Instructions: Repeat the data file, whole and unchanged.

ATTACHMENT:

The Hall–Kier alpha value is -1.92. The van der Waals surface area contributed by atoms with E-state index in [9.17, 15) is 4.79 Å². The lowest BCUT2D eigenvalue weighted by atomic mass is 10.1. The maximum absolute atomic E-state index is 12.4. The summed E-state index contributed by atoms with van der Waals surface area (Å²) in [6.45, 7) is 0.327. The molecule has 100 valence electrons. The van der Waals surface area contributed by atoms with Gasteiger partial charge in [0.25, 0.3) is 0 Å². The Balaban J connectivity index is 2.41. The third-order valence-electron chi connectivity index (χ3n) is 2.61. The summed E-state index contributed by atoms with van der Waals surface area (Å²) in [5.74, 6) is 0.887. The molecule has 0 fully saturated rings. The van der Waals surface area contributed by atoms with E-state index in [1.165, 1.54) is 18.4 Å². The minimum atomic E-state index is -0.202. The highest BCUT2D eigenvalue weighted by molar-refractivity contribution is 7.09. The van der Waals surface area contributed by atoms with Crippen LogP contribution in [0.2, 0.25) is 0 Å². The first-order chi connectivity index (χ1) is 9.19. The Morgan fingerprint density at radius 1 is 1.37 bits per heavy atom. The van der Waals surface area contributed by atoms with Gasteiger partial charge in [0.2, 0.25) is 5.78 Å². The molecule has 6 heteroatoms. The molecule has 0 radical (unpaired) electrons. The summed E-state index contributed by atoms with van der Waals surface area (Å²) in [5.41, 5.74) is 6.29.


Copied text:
The Hall–Kier alpha value is -1.92. The van der Waals surface area contributed by atoms with E-state index in [9.17, 15) is 4.79 Å². The lowest BCUT2D eigenvalue weighted by atomic mass is 10.1. The maximum absolute atomic E-state index is 12.4. The summed E-state index contributed by atoms with van der Waals surface area (Å²) in [6.45, 7) is 0.327. The molecule has 100 valence electrons. The van der Waals surface area contributed by atoms with Gasteiger partial charge in [0.25, 0.3) is 0 Å². The Balaban J connectivity index is 2.41. The third-order valence-electron chi connectivity index (χ3n) is 2.61. The summed E-state index contributed by atoms with van der Waals surface area (Å²) in [5.74, 6) is 0.887. The molecule has 0 fully saturated rings. The van der Waals surface area contributed by atoms with E-state index in [1.165, 1.54) is 18.4 Å². The minimum atomic E-state index is -0.202. The highest BCUT2D eigenvalue weighted by molar-refractivity contribution is 7.09. The van der Waals surface area contributed by atoms with Crippen LogP contribution in [0.2, 0.25) is 0 Å². The first-order chi connectivity index (χ1) is 9.19. The Morgan fingerprint density at radius 1 is 1.37 bits per heavy atom. The van der Waals surface area contributed by atoms with Gasteiger partial charge in [0.2, 0.25) is 5.78 Å². The molecule has 6 heteroatoms. The molecule has 0 radical (unpaired) electrons. The summed E-state index contributed by atoms with van der Waals surface area (Å²) in [5.41, 5.74) is 6.29.